[hardcover edition: ] USBBY's 2018 Outstanding International Books List--Martha M. Walke"School Library Journal" (02/01/2018) [hardcover edition: ] Winner, Children's Choice Award, 12-16 years old--School Library Association (11/07/2018) [Review of hardcover edition: ] (starred review) In Aleppo City, in 2013, young Amina's life is changed forever when a bomb destroys her neighborhood and her family joins the millions of refugees fleeing Syria. In this graphic novel, Amina uses flashbacks and spare text to narrate her journey from living a happy life in Syria to resettling in Canada as a refugee. Amina is a bright student whose favorite part of the day is returning home from school, where she is greeted warmly by her grandfather and then reads books in the home of her uncle, a professor. This life ends with an explosion on the second page. Her family flees to Lebanon, where they end up in a refugee camp when their savings run out. Amina is lucky to get a spot in the overcrowded schools, but when her brother falls ill, the family must make a series of heartbreaking decisions in order to pay for his lifesaving medications. When the stress of renewing expensive visas becomes too much and unethical smugglers make life impossible, Amina finally finds help with a resettling agency. The story wraps up quickly from there. Based on Kullab's extensive experience with refugees, the novel skillfully depicts situations and drastic decisions many Syrian refugees face. The graphic-novel format is perfect for the story, using cinematic techniques to propel the story and adding poignant notes, as when Amina's father reads a text message asking for help and conceals it from her. Extensive endnotes highlight the true events referenced in the book. Groundbreaking and unforgettable.-- (08/27/2017) [Review of hardcover edition: ] (starred review) This is a collaborative masterpiece: Kullab, a reporter who has an extensive background covering conflicts in Lebanon, Turkey, and Iraq, has teamed up with cartoonist Roche to deliver this emotional narrative. Kullab begins Amina's story in media res, immersing the audience into a fully realized world with strong characters. Roche's colorful illustrations, with cartoon characters and immaculately detailed scenery, provide emotion and heart... Amina's story closely mirrors real historical events, and Syria feels like a developing protagonist in the plot. There are moments of graphic violence and the depictions of war-torn landscapes feature wounded soldiers and corpses... This is a must-purchase for any teen or adult graphic novel collection.-- (12/01/2017) [Review of hardcover edition: ] (starred) A gripping portrait of an ongoing worldwide crisis.--The Canadian Children's Book Centre's Best Books f (03/01/2018) [Review of hardcover edition: ] A fictional graphic novel that is very much realistic... The author does a fantastic job of making us see the options refugees have and understand the sacrifices that must be made in different cases for security purposes.-- (10/14/2017) [Review of hardcover edition: ] A fictionalized graphic novel account that calls on real-life circumstances and true tales of refugee families to serve as a microcosm of the Syrian uprising and the war and refugee crisis that followed... Samya Kullab is a journalist based in the Middle East covering security, politics and refugees. Jackie Roche is a freelance cartoonist and illustrator. They seamlessly collaborate in "Escape from Syria", where Kullab's narrative masterfully maps both the collapse and destruction of Syria, and the real-life tragedies faced by its citizens still today. The family's escape from their homeland makes for a harrowing tale, but with their safe arrival in the West it serves as a hopeful endnote to this ongoing worldwide crisis. A fascinating, informative, and truly memorable story, "Escape from Syria" is an especially recommended addition to personal reading lists, as well as community and academic library collections. This is one of those graphic novels that will linger in the mind and memory long after the book itself has been finished and set back upon the shelf.-- (01/01/2018) [Review of hardcover edition: ] Despite dealing with weighty political issues, the book is highly accessible and would be a useful introduction to students interested in learning more about the Syrian conflict. In an appendix, Kullab also expands on many of the issues mentioned throughout the text, providing appropriate context to a complex situation... This is an important book that provides a humanizing look at the horrific experiences of Syrian refugees and their quest for freedom.-- (02/01/2018) [Review of hardcover edition: ] Escape from Syria is both a very human drama and an informative account of the socio-poltical complexities of life in the region... Kullab effectively condenses involved subject matter into understandable summaries without compromising the integrity of her storytelling... Jackie Roche's art is accessible throughout with her expressive depiction of the cast playing a large role in the audience's empathetic connection with them. While her visual storytelling adopts a largely traditional use of layouts those moments of high drama are rendered all the more dramatic for their sudden use of unconventional panel arrangements. This is highly effective in communicating the trauma and panic of the opening explosion scene, for example, or a later sequence where a boat full of refugees capsizes... Mike Freiheit's often carefully subdued colouring choices also add to the book's tense atmosphere... This is an excellent starting point for a younger demographic in understanding both the underlying reasons behind the news stories and the plight of those impacted.-- (03/20/2019) [Review of hardcover edition: ] In this harrowing and timely tale of courage and determination, Amina narrates her family's odyssey after their home in Aleppo is destroyed. They must endure refugee camps, risk ocean crossings and escape the terror of jihadist militias in order to reach safety in Canada.-- (09/01/2018) [Review of hardcover edition: ] In Escape from Syria, Kullab creates a composite young Syrian girl, Amina, a straight-A student from a solid middle-class family. Amina, her younger brother, and her parents flee Aleppo with only what they can carry. In Lebanon, they struggle to make ends meet in a UNHCR camp. Amina leaves school to work, the family stops renewing their visas, and her brother falls ill. Amina's family is one of the lucky few; eventually, they are recommended by a UN worker to be relocated and are resettled in Canada. The author clearly has an agenda: show every bad thing that is happening (or has happened) to Syrian refugees in a clear format that can be read by a wide-ranging audience. An appendix provides references and statistics to back up each event... It is easily accessible, authoritative, and well documented, and would be appropriate as an entry-level volume into recent Syrian history for a wide-ranging audience.-- (12/01/2017) [Review of hardcover edition: ] In 2014, a phrase was anonymously spray-painted on a wall in Homs, Syria: "When I leave, be sure I tried everything in my power to stay." This poignant graffiti reverberates throughout Escape from Syria... Jackie Roche's drawings and Mike Freiheit's colour work add intensity and solidify the strong emotional engagement Kullab creates. Feelings of anger and fear are conveyed beautifully with thick black brush strokes where the page's white gutter usually lies... There are big visual moments in Escape From Syria, but the subtle ones are even more effective.-- (12/01/2017) [Review of hardcover edition: ] It is important for middle and high school students (and adults as well) to read this story. It puts a face, albeit imagined, to the very real circumstances that force people to leave everything they have always known and make a new life. It is powerfully told and provides a face for them to remember as they listen to continuing news reports. Heartbreaking and hopeful, memorable and mind-boggling.-- (04/10/2018) [Review of hardcover edition: ] Kullab based this graphic novel on her personal observations from reporting in Syria. She does not shy away from difficult issues... Facts about the Syrian situation are interwoven into the story to help readers understand the political and economic circumstances that led to the refugee crisis... Tells a story of survival and hope.-- (06/01/2018) [Review of hardcover edition: ] My heart is low and cracked after reading this graphic novel. It is important and beautiful. But it is heartbreaking and real. The story of this family, their journey from home to refugee to new home is almost too hard to read. Samya Kullab and Jackie Roche have done an unbelievable job crafting this piece of historical fiction.-- (05/08/2019) [Review of hardcover edition: ] Readers will experience the Syrian refugee crisis through Amina's eyes and will identify with her feelings of fear and unease, her ambition to succeed in school and her horror when her mother suggests she marry at 13. Roche's artwork is clean and crisp and uses varying background colour palettes throughout the book to convey specific emotions. Roche's skill at capturing emotion in facial expressions also creates a deep impact. Escape from Syria is an intense but timely read, and can be used by teachers and parents as a tool to discuss war, displacement, racism and tragedy. It is an authentic portrayal of the refugee experience and deeply relevant to Canada's role in helping displaced Syrians.-- (03/01/2018) [Review of hardcover edition: ] Roche's artwork will appeal to young adults for its stark realism. This is an important attempt to explain the background of the war in Syria and the problems faced by those who try to escape its horrors.-- (12/09/2017) [Review of hardcover edition: ] The book describes with precision what is happening to refugees in the camps, bringing us to meet many different refugees with different points of view on the situation. What particularly impressed me was the author's courage in addressing a number of political topics, such as how the roots of the war lie in the time of Hafez al-Assad, who came to power in a military coup in 1970, and the repression suffered by the Syrian people under his reign and that of his son Bashar. It describes the suffering of citizens living under Daesh -- who went from the frying pan into the fire -- with great tenderness. I was left feeling nothing but a deep sympathy for the family of Walid. I felt like I was there with them; feeling their grief and their fear, as though I were one of them... The illustrations are evocative, and you can tell what a character is thinking by looking at their features. You will also 'feel' the beauty of Aleppo before the war, and the sorrow of what happened to it during the conflict... The book was a worthy experience, and at the end the reader will be even more sympathetic with Syrian refugees, wherever they are.--Ahmed Salah Al-Mahdi"Oye! Times" (12/13/2018) [Review of hardcover edition: ] The family's suffering is horrifying and heartbreaking, but the characters' resourcefulness and strength bring hope to their tale of hardship... This book succeeds in offering information alongside a compelling narrative, all the while keeping the focus on the characters and their relationships. Back matter includes photographs that put moments from the story in historical context.-- (01/01/2018) [Review of hardcover edition: ] The story Kullab tells here is a fictionalized one, and it comes from the point of view of a young girl named Amina. But it's a tale that could be true for countless refugee families during the Syrian uprising and subsequent refugee crisis... Kullab and Roche do not hold back: The story authentically captures the violence and harrowing moments of the family's experience. As it should be. The more poignant, heart-wrenching moments, many between Amina and her parents, will linger with readers, and the book will go far in helping many American middle and high-schoolers understand the complexities of the humanitarian crisis in Syria.-- (10/27/2017) [Review of hardcover edition: ] This is a powerful, eye-opening graphic novel that will foster empathy and understanding in readers of all ages.--Shannon Ozirny"The Globe and Mail" (11/10/2017) [Review of hardcover edition: ] Uses striking images and powerful words to map the difficult journey a family makes as they flee Aleppo out of fear for their lives and describe their struggle to survive as refugees. This book provides direct connections to current events involving refugees and helps counter stereotypes that many people have about the reasons why people become refugees. I recommend the book to students who are interested in the current refugee crisis and want something accessible and quick to read.-- (10/22/2019) [Review of hardcover edition: ] With Escape from Syria journalist Samya Kullab draws on her experience reporting on the Syrian refugee crisis, crafting a poignant, illuminating fictional tale. Amina and her family's life in Aleppo City is disrupted when war erupts. After the marketplace is bombed, they journey to a refugee camp in Lebanon. The family's money begins to run out, and the marginalization of Syrians by the Lebanese government leaves them vulnerable. Eventually they get the chance at a new life in Canada. Kullab presents a clear time line of events, lucidly describing the long-term causes of the war and its effects. Jackie Roche and Mike Freiheit's gentle cartoon artwork tempers the upsetting elements (bloodshed, warfare, a harrowing attempt to flee by boat) without glossing over the horrors. The illustrations emphasize concrete details, such as Amina packing a teddy bear or helping her dad navigate the bus in Toronto, making the story all the more relatable. Copious endnotes offer additional explanations (definitions of Arabic words, discussions of the rise of ISIS). Readers will be both moved and enlightened by this insightful introduction.-- (01/09/2018) [Review of hardcover edition: ] Written by a former reporter for the Lebanon Star and illustrated by Roche in stark, vivid panel sequences, this frank graphic novel opens in 2013 Aleppo as the neighborhood greengrocer greets studious Amina on her way home from school. Suddenly, everything is chaos as an explosion rips through the neighborhood. Though the political situation has been deteriorating, this event signals the need to Amina's father: "Dad said all was lost. We had to leave." In a camp in Lebanon, refugees from Syria are kept isolated. There's little work and little food. Amina's dreams of further education evaporate into a haze of debt and fear; a friend of hers is married at 13. When the family gets an offer to resettle in Canada, Amina's mother hesitates; in a heartbreaking sequence, a bus trip back to Syria shows her that "home" doesn't exist anymore, and she agrees to leave. Kullab's story focuses less on emigration and more on the process by which ordinary families become the faceless refugees of news reports. When readers next hear news about Syria, they will likely remember Amina.--Publishers Weekly (09/11/2017)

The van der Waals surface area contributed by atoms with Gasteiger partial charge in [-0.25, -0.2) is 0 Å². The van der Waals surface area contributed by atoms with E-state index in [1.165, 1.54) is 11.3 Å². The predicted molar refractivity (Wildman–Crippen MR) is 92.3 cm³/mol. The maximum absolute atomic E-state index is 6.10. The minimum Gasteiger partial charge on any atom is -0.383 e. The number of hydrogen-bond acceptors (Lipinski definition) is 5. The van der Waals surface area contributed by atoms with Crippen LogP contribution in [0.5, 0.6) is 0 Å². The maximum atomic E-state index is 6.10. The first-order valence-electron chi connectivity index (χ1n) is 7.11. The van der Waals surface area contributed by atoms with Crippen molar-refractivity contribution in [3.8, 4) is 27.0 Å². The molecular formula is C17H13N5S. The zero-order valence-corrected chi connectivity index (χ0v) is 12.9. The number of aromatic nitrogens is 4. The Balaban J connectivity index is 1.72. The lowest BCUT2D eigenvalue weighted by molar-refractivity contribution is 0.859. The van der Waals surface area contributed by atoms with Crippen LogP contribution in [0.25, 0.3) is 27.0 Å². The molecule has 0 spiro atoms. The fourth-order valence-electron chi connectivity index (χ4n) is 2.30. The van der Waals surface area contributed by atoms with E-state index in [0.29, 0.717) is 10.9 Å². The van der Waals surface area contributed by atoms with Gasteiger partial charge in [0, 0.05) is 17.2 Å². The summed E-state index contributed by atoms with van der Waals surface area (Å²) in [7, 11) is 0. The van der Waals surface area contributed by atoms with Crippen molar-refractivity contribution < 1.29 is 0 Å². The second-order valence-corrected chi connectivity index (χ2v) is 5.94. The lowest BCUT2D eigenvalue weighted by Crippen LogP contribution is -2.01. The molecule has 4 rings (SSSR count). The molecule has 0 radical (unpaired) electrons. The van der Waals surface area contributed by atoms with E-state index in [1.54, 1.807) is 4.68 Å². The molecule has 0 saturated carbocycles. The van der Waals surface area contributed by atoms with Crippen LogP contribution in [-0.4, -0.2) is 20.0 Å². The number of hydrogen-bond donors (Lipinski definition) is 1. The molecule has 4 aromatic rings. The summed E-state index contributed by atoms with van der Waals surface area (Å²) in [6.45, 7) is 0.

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About Samya Kullab

Samya Kullab is a journalist based in the Middle East covering security, politics and refugees. She has worked in Lebanon, Turkey, the West Bank and Gaza, and Iraq for a variety of international media outlets. She was a reporter with Lebanon's The Daily Star for three years.

Jackie Roche is a freelance cartoonist and illustrator whose work has been published in outlets including Fusion, Harvard Library Office for Scholarly Communication, The Nib, and anthologies including Sweaty Palms and Colonial Comics: New England, 1750-1775 (vol. II).
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Rating details

726 ratings
4.11 out of 5 stars
5 33% (242)
4 47% (338)
3 18% (131)
2 2% (13)
1 0% (2)